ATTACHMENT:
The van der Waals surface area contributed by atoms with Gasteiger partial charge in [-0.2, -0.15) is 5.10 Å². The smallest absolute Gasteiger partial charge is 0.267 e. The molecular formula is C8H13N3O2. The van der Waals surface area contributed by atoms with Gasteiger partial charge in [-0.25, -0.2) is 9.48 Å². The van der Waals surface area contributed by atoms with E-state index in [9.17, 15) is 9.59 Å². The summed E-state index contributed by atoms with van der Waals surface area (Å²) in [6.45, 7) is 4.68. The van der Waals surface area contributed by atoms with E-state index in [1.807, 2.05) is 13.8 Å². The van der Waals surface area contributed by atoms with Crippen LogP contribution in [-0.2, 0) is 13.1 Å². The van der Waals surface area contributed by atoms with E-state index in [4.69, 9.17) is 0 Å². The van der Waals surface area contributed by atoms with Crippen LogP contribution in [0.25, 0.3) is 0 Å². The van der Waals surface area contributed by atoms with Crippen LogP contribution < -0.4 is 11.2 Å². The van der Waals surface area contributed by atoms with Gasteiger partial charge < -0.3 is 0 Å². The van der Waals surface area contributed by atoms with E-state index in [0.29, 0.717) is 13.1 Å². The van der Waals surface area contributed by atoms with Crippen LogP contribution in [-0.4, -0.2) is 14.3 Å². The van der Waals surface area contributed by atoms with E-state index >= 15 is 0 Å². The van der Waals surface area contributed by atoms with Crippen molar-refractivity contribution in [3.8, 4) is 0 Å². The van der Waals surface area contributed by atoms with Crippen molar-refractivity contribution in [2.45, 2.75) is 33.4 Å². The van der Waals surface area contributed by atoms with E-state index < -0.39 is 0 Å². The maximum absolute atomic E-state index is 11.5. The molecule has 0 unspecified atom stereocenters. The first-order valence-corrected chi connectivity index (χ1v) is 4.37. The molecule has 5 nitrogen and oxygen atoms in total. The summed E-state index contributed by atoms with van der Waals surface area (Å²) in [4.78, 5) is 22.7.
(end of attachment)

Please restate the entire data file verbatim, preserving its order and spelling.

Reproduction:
The van der Waals surface area contributed by atoms with Gasteiger partial charge in [-0.2, -0.15) is 5.10 Å². The smallest absolute Gasteiger partial charge is 0.267 e. The molecular formula is C8H13N3O2. The van der Waals surface area contributed by atoms with Gasteiger partial charge in [-0.25, -0.2) is 9.48 Å². The van der Waals surface area contributed by atoms with E-state index in [9.17, 15) is 9.59 Å². The summed E-state index contributed by atoms with van der Waals surface area (Å²) in [6.45, 7) is 4.68. The van der Waals surface area contributed by atoms with E-state index in [1.807, 2.05) is 13.8 Å². The van der Waals surface area contributed by atoms with Crippen LogP contribution in [-0.2, 0) is 13.1 Å². The van der Waals surface area contributed by atoms with E-state index in [4.69, 9.17) is 0 Å². The van der Waals surface area contributed by atoms with Crippen LogP contribution in [0.25, 0.3) is 0 Å². The van der Waals surface area contributed by atoms with Crippen LogP contribution < -0.4 is 11.2 Å². The van der Waals surface area contributed by atoms with Gasteiger partial charge < -0.3 is 0 Å². The van der Waals surface area contributed by atoms with E-state index in [0.29, 0.717) is 13.1 Å². The van der Waals surface area contributed by atoms with Crippen LogP contribution in [-0.4, -0.2) is 14.3 Å². The van der Waals surface area contributed by atoms with E-state index >= 15 is 0 Å². The van der Waals surface area contributed by atoms with Crippen molar-refractivity contribution in [3.8, 4) is 0 Å². The van der Waals surface area contributed by atoms with Crippen molar-refractivity contribution in [2.45, 2.75) is 33.4 Å². The van der Waals surface area contributed by atoms with E-state index < -0.39 is 0 Å². The maximum absolute atomic E-state index is 11.5. The molecule has 0 unspecified atom stereocenters. The first-order valence-corrected chi connectivity index (χ1v) is 4.37. The molecule has 5 nitrogen and oxygen atoms in total. The summed E-state index contributed by atoms with van der Waals surface area (Å²) in [4.78, 5) is 22.7.